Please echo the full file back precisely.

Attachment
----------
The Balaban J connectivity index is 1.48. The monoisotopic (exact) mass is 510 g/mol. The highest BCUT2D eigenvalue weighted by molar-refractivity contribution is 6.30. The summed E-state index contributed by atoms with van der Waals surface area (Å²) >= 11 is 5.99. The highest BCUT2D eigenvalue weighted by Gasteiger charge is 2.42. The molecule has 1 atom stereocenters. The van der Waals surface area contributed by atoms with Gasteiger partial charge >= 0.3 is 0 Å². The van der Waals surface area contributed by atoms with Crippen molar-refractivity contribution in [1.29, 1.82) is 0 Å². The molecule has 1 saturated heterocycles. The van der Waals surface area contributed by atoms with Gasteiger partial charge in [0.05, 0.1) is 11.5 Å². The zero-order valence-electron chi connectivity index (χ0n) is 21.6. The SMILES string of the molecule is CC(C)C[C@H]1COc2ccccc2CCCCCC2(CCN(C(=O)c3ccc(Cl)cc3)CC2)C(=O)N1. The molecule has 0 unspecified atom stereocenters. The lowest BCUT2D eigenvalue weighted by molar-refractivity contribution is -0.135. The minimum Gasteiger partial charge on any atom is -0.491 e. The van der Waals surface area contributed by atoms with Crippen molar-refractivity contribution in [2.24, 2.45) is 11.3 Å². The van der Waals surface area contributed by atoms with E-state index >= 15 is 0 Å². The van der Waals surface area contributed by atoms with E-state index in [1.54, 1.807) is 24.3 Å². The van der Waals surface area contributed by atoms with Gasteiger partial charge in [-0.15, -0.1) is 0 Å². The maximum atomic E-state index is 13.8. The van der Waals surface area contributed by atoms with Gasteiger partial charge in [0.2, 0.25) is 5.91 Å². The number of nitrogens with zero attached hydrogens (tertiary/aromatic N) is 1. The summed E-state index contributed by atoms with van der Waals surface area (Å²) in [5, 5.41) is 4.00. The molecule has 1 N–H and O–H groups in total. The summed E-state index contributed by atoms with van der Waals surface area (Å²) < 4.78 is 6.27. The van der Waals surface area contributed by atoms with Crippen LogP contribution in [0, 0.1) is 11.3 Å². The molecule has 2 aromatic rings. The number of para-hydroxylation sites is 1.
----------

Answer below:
The Balaban J connectivity index is 1.48. The monoisotopic (exact) mass is 510 g/mol. The highest BCUT2D eigenvalue weighted by molar-refractivity contribution is 6.30. The summed E-state index contributed by atoms with van der Waals surface area (Å²) >= 11 is 5.99. The highest BCUT2D eigenvalue weighted by Gasteiger charge is 2.42. The molecule has 1 atom stereocenters. The van der Waals surface area contributed by atoms with Gasteiger partial charge >= 0.3 is 0 Å². The van der Waals surface area contributed by atoms with Crippen molar-refractivity contribution in [1.29, 1.82) is 0 Å². The molecule has 1 saturated heterocycles. The van der Waals surface area contributed by atoms with Gasteiger partial charge in [0.05, 0.1) is 11.5 Å². The zero-order valence-electron chi connectivity index (χ0n) is 21.6. The SMILES string of the molecule is CC(C)C[C@H]1COc2ccccc2CCCCCC2(CCN(C(=O)c3ccc(Cl)cc3)CC2)C(=O)N1. The molecule has 0 unspecified atom stereocenters. The lowest BCUT2D eigenvalue weighted by molar-refractivity contribution is -0.135. The minimum Gasteiger partial charge on any atom is -0.491 e. The van der Waals surface area contributed by atoms with Crippen molar-refractivity contribution in [2.24, 2.45) is 11.3 Å². The van der Waals surface area contributed by atoms with E-state index >= 15 is 0 Å². The van der Waals surface area contributed by atoms with E-state index in [1.54, 1.807) is 24.3 Å². The van der Waals surface area contributed by atoms with Gasteiger partial charge in [-0.15, -0.1) is 0 Å². The maximum atomic E-state index is 13.8. The van der Waals surface area contributed by atoms with Gasteiger partial charge in [0.2, 0.25) is 5.91 Å². The number of nitrogens with zero attached hydrogens (tertiary/aromatic N) is 1. The summed E-state index contributed by atoms with van der Waals surface area (Å²) in [5, 5.41) is 4.00. The molecule has 1 N–H and O–H groups in total. The summed E-state index contributed by atoms with van der Waals surface area (Å²) < 4.78 is 6.27. The van der Waals surface area contributed by atoms with Crippen LogP contribution in [0, 0.1) is 11.3 Å². The molecule has 2 aromatic rings. The number of para-hydroxylation sites is 1.